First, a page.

Bottom Line: Vehicle self-localization is an essential requirement for many of the safety applications envisioned for vehicular networks.We prove the existence of correlation between successive measurements in the two datasets, and show that the time correlation between measurements can have a value up to four minutes.Our model can assist in providing better modeling of positioning errors and can be used as a prediction tool to improve the performance of classical localization algorithms such as the Kalman filter.

View Article: PubMed Central - PubMed

Affiliation: College of Information Technology, United Arab Emirates University, Al-Ain 15551, Abu Dhabi. najah@uaeu.ac.ae.

ABSTRACT
Vehicle self-localization is an essential requirement for many of the safety applications envisioned for vehicular networks. The mathematical models used in current vehicular localization schemes focus on modeling the localization error itself, and overlook the potential correlation between successive localization measurement errors. In this paper, we first investigate the existence of correlation between successive positioning measurements, and then incorporate this correlation into the modeling positioning error. We use the Yule Walker equations to determine the degree of correlation between a vehicle's future position and its past positions, and then propose a -order Gauss-Markov model to predict the future position of a vehicle from its past  positions. We investigate the existence of correlation for two datasets representing the mobility traces of two vehicles over a period of time. We prove the existence of correlation between successive measurements in the two datasets, and show that the time correlation between measurements can have a value up to four minutes. Through simulations, we validate the robustness of our model and show that it is possible to use the first-order Gauss-Markov model, which has the least complexity, and still maintain an accurate estimation of a vehicle's future location over time using only its current position. Our model can assist in providing better modeling of positioning errors and can be used as a prediction tool to improve the performance of classical localization algorithms such as the Kalman filter.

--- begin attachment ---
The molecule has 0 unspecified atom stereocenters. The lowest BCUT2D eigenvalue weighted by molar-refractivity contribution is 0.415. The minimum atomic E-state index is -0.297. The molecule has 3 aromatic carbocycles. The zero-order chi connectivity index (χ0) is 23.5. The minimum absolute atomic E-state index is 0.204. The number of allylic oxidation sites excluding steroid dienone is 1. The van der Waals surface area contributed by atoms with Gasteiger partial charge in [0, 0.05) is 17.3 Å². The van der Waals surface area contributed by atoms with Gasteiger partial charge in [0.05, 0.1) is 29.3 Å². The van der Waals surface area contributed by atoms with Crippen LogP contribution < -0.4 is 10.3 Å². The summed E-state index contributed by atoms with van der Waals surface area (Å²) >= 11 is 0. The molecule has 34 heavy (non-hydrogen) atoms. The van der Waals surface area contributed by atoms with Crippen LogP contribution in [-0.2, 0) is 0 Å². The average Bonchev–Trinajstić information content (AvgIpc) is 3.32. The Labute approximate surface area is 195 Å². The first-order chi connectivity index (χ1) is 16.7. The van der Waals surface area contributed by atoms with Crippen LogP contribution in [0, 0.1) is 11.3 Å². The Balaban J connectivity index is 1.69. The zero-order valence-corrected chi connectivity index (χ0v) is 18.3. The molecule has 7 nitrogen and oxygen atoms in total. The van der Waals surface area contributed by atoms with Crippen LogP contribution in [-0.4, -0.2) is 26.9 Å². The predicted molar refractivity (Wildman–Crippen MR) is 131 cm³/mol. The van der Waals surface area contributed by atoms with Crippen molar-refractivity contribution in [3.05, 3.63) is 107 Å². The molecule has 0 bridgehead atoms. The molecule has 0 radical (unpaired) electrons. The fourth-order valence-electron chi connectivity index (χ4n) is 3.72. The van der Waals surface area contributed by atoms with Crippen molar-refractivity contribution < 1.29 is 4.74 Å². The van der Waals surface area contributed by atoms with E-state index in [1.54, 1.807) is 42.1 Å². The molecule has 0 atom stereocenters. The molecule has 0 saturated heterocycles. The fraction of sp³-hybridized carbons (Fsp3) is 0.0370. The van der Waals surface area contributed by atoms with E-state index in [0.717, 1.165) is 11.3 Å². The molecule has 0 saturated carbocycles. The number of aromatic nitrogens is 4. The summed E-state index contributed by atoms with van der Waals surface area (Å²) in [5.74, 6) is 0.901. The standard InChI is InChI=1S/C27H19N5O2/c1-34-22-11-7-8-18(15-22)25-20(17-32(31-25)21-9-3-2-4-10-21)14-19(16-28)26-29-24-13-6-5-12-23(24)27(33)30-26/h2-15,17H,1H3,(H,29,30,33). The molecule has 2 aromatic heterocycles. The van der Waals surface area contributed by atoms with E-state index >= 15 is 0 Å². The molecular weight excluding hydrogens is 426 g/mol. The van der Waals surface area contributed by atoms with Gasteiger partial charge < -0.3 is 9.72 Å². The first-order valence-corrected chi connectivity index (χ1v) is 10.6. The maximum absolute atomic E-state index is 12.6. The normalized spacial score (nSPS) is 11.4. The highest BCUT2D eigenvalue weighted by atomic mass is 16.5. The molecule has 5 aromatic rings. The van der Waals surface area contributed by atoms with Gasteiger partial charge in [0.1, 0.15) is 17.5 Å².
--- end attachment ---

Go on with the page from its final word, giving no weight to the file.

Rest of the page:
No MeSH data available.